Total - 507 Electoral

Candidates

Stewart Alexander
Activist and 2008 Socialist Party USA vice-presidential nominee, of California
Alexander announced in August 2010 that he would seek the 2012 presidential nomination of the Green Party. Alexander also announced that he would seek the 2012 presidential nomination of the Socialist Party USA.[21][22] He withdrew his candidacy for the Green Party nomination in July 2011.[23]
  • Socialist Party USA vice presidential nominee, 2008
Roseanne Barr
Comedian, of Hawaii

(Website)

Barr announced in August 2011 that she would run for President in 2012 as the nominee of a political party she intends to create, called the "Green Tea Party."[24] On January 25, 2012, she filed a declaration with the FEC.[25] Barr has submitted paperwork to the Green Party for her candidacy, and stated on February 2, 2012 that she is a longtime supporter of the Green Party.[26] After losing the Green Party nomination to Stein, Barr continued her campaign, winning the nomination of the Peace and Freedom Party.[27]
Kent Mesplay
Activist and air quality inspector, of California

(Website)

Mesplay announced during an interview with Wikinews on June 29, 2008, that he was in the planning stages for a 2012 presidential campaign.[28] On May 24, 2011, he filed with the FEC as an official candidate for the Green Party nomination.[29]

Declined to run

The following people were the focus of presidential speculation in past media reports, but ultimately decided to not run for the nomination of the Green Party.

Americans Elect

  • No nominee

External links

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References

See also

The following people were the focus of presidential speculation in past media reports, but ultimately decided not to run as independent candidates.

Declined to run

Randall Terry
Pro-life activist of West Virginia

(Website)

Randall Terry announced his general election campaign for president in May 2012. He had previously run in the Democratic Presidential Primaries.[106]
Randy Blythe
Vocalist and songwriter, of metal band Lamb of God from Virginia
Blythe announced his candidacy for president in January 2012.[107][108]
Robert Burck
Street performer, of New York
Burck, better known as the Naked Cowboy, initially announced his intentions to run for President on September 29, 2010,[109] before formally declaring his candidacy at a press conference in New York City's Times Square on October 6, 2010.[110][111][112] Burck proclaimed “I am not a Republican, I am not a Democrat, I am an American .....it is my goal and intention to lead the Tea Party to the office of the presidency.”[113]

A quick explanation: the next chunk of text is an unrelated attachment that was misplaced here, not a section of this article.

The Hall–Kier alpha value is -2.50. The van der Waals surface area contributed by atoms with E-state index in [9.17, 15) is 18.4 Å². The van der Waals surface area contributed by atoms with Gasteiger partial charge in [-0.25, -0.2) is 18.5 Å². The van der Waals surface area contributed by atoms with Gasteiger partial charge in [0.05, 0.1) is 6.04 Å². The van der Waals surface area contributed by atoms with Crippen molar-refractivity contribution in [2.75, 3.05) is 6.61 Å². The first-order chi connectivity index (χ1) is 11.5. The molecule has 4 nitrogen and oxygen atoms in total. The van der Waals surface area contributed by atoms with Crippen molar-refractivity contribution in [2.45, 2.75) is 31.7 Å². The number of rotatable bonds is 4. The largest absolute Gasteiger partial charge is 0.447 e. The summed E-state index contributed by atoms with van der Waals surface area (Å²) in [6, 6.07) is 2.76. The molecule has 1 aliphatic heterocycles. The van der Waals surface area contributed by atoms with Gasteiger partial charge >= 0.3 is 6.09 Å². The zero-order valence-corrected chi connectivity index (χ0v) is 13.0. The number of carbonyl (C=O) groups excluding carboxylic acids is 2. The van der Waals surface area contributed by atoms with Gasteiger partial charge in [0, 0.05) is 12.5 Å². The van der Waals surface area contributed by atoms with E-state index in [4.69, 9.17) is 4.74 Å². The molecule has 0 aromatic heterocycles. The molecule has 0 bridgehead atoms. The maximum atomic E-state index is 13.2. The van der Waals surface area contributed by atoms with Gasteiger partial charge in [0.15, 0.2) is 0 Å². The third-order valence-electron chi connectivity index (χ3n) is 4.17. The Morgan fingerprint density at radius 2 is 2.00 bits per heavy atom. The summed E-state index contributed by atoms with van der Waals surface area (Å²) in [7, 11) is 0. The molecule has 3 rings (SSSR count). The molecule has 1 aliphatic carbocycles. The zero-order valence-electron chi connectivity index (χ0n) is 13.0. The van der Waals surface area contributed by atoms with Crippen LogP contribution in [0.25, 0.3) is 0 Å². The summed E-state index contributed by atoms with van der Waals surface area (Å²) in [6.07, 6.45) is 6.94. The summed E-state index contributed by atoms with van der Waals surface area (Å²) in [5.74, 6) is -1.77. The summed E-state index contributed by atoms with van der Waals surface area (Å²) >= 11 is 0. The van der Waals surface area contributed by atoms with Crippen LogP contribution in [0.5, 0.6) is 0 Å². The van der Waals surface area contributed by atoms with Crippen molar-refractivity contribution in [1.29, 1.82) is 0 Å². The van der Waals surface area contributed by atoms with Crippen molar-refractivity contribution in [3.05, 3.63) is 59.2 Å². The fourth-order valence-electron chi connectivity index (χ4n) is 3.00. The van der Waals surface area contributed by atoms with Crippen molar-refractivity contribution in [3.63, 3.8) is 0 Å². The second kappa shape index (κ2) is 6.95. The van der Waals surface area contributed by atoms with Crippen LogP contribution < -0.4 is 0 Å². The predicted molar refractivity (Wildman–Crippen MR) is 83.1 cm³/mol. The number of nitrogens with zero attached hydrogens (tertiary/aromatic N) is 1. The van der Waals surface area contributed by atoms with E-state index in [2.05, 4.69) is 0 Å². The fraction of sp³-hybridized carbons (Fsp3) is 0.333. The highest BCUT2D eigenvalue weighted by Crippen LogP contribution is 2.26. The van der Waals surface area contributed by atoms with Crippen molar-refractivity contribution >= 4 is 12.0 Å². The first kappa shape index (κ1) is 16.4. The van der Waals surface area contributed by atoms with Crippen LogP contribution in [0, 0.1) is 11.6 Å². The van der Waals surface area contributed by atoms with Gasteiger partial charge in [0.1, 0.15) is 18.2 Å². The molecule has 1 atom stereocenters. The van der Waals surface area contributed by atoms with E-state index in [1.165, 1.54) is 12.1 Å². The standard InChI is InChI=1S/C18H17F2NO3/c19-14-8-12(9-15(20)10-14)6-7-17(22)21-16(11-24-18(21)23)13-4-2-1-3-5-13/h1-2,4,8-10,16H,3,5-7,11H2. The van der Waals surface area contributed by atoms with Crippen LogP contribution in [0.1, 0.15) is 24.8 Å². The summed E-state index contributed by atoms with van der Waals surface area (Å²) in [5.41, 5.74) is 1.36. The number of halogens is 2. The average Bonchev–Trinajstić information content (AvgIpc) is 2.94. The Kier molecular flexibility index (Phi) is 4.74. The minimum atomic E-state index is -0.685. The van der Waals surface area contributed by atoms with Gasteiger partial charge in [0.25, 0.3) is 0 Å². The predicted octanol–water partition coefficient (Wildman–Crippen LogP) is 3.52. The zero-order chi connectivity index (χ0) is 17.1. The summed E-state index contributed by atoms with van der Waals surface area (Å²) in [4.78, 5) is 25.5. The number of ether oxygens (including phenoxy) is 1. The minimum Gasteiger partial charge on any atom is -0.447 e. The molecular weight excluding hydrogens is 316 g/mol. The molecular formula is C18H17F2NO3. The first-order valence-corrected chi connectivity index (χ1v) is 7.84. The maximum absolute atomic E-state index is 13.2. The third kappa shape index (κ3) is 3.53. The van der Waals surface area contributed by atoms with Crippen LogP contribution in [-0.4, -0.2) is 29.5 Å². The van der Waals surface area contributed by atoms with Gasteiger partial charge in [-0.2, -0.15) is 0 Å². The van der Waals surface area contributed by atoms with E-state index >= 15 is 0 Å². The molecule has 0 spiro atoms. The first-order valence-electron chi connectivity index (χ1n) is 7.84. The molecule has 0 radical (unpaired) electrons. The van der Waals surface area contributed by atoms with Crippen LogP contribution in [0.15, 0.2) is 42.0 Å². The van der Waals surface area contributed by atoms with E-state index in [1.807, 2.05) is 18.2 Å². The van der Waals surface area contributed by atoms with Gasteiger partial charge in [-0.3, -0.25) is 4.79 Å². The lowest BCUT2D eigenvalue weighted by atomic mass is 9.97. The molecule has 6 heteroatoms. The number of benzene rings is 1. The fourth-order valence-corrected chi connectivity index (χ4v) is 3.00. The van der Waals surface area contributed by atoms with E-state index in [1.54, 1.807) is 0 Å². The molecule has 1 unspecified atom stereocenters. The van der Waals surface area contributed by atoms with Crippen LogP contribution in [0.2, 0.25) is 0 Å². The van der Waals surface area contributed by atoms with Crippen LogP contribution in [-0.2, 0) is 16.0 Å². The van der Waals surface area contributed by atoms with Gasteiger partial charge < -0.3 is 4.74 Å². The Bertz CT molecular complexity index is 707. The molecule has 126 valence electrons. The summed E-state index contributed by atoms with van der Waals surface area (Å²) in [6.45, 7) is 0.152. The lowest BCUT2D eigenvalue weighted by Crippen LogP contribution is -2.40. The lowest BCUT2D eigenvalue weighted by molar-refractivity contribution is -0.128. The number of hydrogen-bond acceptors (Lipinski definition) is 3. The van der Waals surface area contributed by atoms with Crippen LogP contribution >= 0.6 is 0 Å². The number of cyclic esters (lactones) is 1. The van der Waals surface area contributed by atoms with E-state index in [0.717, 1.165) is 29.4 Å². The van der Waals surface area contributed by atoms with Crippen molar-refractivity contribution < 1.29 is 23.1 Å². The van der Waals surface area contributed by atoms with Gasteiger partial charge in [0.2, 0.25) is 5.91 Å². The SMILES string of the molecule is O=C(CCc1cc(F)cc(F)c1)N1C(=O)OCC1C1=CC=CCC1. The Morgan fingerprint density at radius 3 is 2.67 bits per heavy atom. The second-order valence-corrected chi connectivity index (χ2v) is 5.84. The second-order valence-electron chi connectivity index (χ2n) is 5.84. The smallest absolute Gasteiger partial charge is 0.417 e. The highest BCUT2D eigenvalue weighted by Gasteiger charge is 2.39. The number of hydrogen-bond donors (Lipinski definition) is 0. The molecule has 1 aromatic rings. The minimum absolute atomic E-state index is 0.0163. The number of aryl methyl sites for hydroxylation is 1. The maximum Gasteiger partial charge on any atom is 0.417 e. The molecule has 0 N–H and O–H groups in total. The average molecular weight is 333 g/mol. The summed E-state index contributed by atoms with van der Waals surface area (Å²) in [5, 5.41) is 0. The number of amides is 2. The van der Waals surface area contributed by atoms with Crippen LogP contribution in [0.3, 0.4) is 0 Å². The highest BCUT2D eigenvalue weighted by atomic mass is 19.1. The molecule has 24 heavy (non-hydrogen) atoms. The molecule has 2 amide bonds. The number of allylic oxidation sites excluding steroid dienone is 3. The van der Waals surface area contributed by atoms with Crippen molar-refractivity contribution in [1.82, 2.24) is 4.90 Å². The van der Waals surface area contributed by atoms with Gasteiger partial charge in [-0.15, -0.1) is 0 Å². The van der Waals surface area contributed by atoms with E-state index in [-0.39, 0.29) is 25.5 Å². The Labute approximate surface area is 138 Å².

In October 2012, Burck - having attained no ballot or write-in access in any state - endorsed Mitt Romney for President.[114]

Terry Jones
senior pastor of Dove World Outreach Center in Gainesville, Florida (Website)
Jones announced October 27, 2011 that he was running for President.[115][116] He filed with the FEC on the same day, and listed "NPA" for his party affiliation.[117]
Joe Schriner
Journalist, author, and perennial presidential candidate, of Ohio

(Website)

The day after the 2008 presidential election, Schriner recorded a podcast declaring his candidacy for the 2012 presidential election, stating that it would be his final campaign.[118][119] This is Schriner's fourth consecutive bid for the presidency.
  • The following are the additional candidates who qualified for either ballot status (bolded) or as a formally recognized write-in candidate (italics):
    • Richard Duncan (Independent) - Alaska, Delaware, Florida, Idaho, Illinois, Indiana, Kansas, Kentucky, Maryland, Montana, Ohio, West Virginia
    • Samm Tittle (We The People) - Arizona, California, Colorado, Idaho, Indiana, Kansas, Louisiana, Montana, Utah, West Virginia
    • Jill Reed (Twelve Visions) - Arizona, Colorado, Delaware, Florida, Georgia, Illinois, Indiana Maine, Maryland, Ohio, Utah
    • Dennis Knill (Independent Democratic) - Arizona, Delaware, Idaho, Illinois, Indiana, Kansas, Kentucky, Maryland, Montana, Utah, West Virginia
    • Ron Paul (R) Note: Draft Effort - California, Maine
    • Paul Chehade (Independent) - Delaware, Idaho, Illinois, Indiana, Maryland, West Virginia
    • Avery Ayers (Independent) - Idaho, Kansas, Montana, Texas
    • Nelson Keyton (Independent) - Delaware, Idaho, Illinois, Indiana, Maryland, Ohio, Utah, West Virginia
    • Erin Kent Magee (Independent Republican) - Alaska, Florida, Georgia, Idaho, Kentucky, Montana, Utah, West Virginia
    • Barbara Ann Prokopich (Independent Republican) - Alaska, Idaho, Illinois, Kentucky, Maryland, Montana, West Virginia
    • Thaddeaus Hill (Madisonian-Federalist)- Texas
    • Will Christensen (American Independent Party) - Arizona, Delaware, Idaho, Kansas, Maryland, Montana, Oregon, Utah
    • Cecil James Roth (Pro Se Party) - Idaho, Illinois, Maryland, West Virginia
    • Randall Terry (Independent) - Colorado, Indiana, Kentucky, Nebraska, Ohio, West Virginia
    • David C Bryne (Independent) - Alaska, Florida, Georgia
    • Dean Morstad (Constitutional Govt.) - Alaska, Delaware, Idaho, Maryland, Minnesota, Montana, Utah, West Virginia
    • Andrew Charles Coniglio (Independent) - Florida
    • Beverley Simmons-Miller (Independent) - Illinois, West Virginia
    • Michael W Hawkins (Together Enhancing America) - Illinois
    • James T. Truck (Independent) - Illinois
    • Mary Anne Tomkins Segal (Independent) - Illinois
    • Roy Wayne Tyree (Independent) - Illinois
    • Darrell Hykes (Independent) - Delaware, Georgia, Idaho, Maryland, Montana, Utah, West Virginia
    • Rick Rogers (Independent) - Delaware, Idaho, Kansas, Montana, West Virginia
    • Michael Vargo (Independent) - Ohio
    • Susan E Daniels (Independent) - Ohio
    • Amitabh Ghosh (Independent) - Michigan
    • Daniel T Holloway (Independent) - Michigan
    • Katherine Houstan (Independent) - Michigan
    • Raymond T O'Donnell (Independent) - Michigan
    • John Dummett (Independent Republican) - Idaho, Indiana, West Virginia
    • Jeff Boss (NSA Did 9/11) - New Jersey
    • Gerald L Warner (Independent) - Alaska, Connecticut, Idaho, Kansas, Montana
    • Tracey Elaine Blair (Independent) - Indiana